In preparation for the Feb. 17 opening of Shorewood's production of the musical comedy Avenue Q, Bill Trost, Class of '53, and senior Emily Hoffman have been working tirelessly to create 25 cast members.
"I saw the 'Muppet Movie' last year, and was just really inspired, so I started making puppets on my own," said Hoffman, who was giving puppet Nicky his signature hairstyle with a plain razor blade.
Trost has many years of experience mounting shows at Shorewood. Following graduation, he assisted shows for the high school, Shorewood Players in the 1960's and met drama department Director Barbara Gensler when she started her career at SHS. Even Trost has learned many new things with these whimsical characters, and says he would not have begun this project without Hoffman and her expertise.
"I walked into Barb Gensler's office and she said, 'Meet your Muppet maker.' It's been very smooth, even though I've never done anything like this. We make a really good team," he said.
Why make the puppets by hand?
"Usually, schools can rent them for $500 a week, but this is a hot show, and company that makes them has rented them all out," said Trost. "But, we will actually save the school money by making them, because rentals are for about eight weeks. That said, we have a long way to go."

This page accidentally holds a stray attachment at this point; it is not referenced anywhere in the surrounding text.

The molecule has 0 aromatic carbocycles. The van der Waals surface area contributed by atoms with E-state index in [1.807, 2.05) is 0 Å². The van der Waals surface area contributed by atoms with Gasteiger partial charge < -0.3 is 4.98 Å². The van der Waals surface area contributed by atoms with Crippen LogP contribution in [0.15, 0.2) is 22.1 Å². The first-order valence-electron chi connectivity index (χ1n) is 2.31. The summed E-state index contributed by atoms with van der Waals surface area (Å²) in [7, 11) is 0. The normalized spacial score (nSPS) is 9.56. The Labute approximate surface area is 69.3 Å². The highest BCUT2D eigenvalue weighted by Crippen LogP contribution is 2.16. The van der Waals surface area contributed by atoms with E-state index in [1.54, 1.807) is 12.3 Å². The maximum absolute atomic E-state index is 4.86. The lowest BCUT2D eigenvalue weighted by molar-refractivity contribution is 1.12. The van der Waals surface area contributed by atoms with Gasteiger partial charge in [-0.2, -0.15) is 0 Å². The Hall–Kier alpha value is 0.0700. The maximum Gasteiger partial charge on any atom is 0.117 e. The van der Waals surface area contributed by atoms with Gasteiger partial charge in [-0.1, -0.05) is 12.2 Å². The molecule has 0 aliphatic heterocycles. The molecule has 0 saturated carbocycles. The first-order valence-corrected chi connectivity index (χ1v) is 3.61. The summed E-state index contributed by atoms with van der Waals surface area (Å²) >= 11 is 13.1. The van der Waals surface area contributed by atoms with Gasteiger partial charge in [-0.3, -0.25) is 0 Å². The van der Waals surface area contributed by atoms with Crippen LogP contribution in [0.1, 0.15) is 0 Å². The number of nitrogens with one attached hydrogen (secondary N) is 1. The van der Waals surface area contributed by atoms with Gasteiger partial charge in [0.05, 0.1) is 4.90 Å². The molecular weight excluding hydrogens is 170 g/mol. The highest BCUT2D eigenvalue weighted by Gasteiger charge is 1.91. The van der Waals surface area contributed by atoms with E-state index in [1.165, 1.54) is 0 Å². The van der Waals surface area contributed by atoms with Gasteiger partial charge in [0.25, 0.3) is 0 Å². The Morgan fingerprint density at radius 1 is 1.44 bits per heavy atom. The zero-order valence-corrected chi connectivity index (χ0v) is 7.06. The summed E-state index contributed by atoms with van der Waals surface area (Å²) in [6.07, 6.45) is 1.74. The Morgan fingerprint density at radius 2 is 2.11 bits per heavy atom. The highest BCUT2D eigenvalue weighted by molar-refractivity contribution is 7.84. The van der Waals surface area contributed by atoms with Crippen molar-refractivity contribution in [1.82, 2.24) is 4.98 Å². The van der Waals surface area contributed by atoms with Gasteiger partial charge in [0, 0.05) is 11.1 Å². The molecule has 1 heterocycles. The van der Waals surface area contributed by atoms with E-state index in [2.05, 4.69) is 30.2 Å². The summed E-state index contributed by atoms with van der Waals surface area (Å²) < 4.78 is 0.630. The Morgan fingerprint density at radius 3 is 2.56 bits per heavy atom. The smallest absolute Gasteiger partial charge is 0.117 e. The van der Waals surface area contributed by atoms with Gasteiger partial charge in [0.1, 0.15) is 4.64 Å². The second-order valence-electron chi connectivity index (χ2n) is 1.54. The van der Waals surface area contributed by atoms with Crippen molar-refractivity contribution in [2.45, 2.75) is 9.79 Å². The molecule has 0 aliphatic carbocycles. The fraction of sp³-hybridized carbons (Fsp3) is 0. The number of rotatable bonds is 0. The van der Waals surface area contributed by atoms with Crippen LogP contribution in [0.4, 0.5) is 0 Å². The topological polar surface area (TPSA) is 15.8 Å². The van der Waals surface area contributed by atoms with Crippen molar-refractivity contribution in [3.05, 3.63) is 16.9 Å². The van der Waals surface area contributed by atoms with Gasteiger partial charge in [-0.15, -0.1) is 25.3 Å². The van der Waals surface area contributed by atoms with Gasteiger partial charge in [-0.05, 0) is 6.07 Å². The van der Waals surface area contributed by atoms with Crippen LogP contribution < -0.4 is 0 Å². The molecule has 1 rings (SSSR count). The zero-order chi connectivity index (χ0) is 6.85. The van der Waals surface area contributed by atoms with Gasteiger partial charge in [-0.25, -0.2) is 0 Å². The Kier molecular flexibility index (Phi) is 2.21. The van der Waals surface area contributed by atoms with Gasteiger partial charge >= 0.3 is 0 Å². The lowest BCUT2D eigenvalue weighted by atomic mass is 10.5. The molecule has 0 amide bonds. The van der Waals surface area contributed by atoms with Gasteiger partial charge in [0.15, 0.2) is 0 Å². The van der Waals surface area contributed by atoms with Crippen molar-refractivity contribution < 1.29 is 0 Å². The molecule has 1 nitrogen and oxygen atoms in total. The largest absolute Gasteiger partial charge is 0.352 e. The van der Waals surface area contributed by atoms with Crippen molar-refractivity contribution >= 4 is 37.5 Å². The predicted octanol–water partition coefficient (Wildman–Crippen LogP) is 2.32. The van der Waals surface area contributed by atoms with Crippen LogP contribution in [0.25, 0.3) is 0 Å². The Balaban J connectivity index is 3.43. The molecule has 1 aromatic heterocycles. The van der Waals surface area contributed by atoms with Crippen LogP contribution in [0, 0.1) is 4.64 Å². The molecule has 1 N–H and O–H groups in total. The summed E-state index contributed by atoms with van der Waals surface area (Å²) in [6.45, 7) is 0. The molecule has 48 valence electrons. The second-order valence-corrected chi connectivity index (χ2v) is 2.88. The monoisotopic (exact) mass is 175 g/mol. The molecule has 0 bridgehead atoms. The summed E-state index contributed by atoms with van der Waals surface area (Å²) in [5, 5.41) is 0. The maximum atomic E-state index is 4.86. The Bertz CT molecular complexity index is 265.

Trost and Hoffman have been working since Dec. 1 and have completed eight puppets over approximately 325 hours. Working from plans downloaded from the Internet and then modified, they have crafted the heads and bodies by hand using slim sheets of foam pieced together, then sewn, built, dressed and styled each work of art on their own. They are all created in Trost's basement, which has been converted into a large puppet laboratory complete with hand lasts, sewing machines and wooden racks with tennis ball peg tops for the characters.
The two have had help, from parent Jane Earle and Trost's eight-year old granddaughter, Samantha. There is variety in details about the puppets. Some have wire inside the hands and a stick to manipulate them. Others are "live hand" puppets, which require the actor and possibly a second cast member to put a hand inside the hand. Two puppets are "double live handed" puppets, requiring two cast members each to operate the puppet.
When finished, the team will have completed about 25 puppets for the show. Concurrently, Hoffman will be teaching puppetry to the cast as well as operating one of the live hands in the show. They source materials at closeouts, seek donations and get outfits and glasses at Goodwill. Wigs are sourced in many places and then styled by Hoffman, and all of their time is donated.
"There are a lot of puppets. I read that it takes a professional company about 200 hours to create each one. We don't have that kind of time," said Trost, "but we'll get there. It's been very smooth, and fun."
A glimpse at the show and other puppets that have debuted is here. The original Avenue Q on Broadway has been modified for the "High School" edition.